Bankruptcy is a federal court process designed to help consumers and businesses eliminate their debts or repay them under the protection of the bankruptcy court.
Yes. Bankruptcies can generally be described as "liquidation" (Chapter7) or "reorganization" (Chapter 13). Liquidation bankruptcy is called Chapter 7. Under Chapter 7 bankruptcy, a consumer asks the bankruptcy court to wipe out (discharge) the debts owed. Certain debts cannot be discharged. There are several types of reorganization bankruptcy (Chapter 13). Consumers with secured debts under Full Article +
In either type of bankruptcy (Chapter 7 or Chapter 13), upon the filing of the case the court issues an "automatic stay". The automatic stay prohibits virtually all creditors from taking any action to collect the debts you owe them unless the bankruptcy court lifts the stay and lets the creditor proceed with collections.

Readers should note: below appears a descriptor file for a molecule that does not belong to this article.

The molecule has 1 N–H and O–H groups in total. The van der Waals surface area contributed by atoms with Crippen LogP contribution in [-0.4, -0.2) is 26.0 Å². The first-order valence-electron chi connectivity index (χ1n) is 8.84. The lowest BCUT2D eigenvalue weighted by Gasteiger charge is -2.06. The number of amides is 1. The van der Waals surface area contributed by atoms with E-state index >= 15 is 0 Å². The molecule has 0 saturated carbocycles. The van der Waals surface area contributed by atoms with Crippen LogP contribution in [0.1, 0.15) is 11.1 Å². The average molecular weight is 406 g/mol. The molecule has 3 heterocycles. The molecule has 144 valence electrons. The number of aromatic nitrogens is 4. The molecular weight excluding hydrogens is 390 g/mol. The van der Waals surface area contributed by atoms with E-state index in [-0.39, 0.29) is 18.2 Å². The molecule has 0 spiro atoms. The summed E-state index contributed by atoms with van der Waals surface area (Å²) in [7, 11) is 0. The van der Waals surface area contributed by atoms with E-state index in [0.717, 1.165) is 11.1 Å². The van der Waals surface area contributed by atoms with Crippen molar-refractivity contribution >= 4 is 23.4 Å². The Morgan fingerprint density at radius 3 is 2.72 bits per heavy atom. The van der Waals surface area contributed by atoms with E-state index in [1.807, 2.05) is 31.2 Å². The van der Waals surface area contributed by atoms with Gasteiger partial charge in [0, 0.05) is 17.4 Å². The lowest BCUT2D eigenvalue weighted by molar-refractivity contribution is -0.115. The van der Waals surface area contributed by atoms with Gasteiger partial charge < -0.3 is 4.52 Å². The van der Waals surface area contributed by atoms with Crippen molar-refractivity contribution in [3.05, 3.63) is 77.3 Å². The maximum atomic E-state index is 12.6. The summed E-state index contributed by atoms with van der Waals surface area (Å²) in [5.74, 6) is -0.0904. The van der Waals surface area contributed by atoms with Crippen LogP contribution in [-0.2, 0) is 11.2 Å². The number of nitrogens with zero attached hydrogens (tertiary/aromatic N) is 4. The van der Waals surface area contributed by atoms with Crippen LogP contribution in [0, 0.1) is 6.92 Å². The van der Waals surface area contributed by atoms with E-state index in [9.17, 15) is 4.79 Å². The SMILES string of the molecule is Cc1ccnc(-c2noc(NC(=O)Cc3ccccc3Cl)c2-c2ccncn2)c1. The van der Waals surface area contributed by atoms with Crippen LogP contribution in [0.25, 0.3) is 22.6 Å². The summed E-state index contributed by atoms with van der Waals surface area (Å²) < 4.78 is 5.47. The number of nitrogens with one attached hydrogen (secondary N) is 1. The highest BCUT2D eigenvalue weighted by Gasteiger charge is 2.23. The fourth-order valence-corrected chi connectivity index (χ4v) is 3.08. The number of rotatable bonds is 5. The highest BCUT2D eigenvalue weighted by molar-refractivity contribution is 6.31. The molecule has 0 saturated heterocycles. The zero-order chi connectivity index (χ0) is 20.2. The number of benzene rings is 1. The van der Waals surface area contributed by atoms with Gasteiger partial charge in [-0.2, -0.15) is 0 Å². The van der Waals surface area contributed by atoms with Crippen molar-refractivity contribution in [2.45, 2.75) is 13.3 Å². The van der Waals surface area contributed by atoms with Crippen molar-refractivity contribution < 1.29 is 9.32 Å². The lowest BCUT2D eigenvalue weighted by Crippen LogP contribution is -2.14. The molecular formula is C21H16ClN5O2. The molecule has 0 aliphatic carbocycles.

In a Chapter 7 case, you file several forms with the bankruptcy court listing income and expenses, assets, debts and property transactions. There is a filing fee, which may be waived for people who receive public assistance or live below the poverty level. A court-appointed person, known as a trustee, is assigned to oversee the Full Article +
Generally, You lose no property in Chapter 13. In Chapter 7, you select property you are eligible to keep from either a list of state exemptions or exemptions provided in the federal Bankruptcy Code.
One of the biggest worries people have when considering filing for bankruptcy is the possible loss of their home. Though there are a few situations where you may have to give up your home, keep in mind that bankruptcy is not designed to put you out of your home.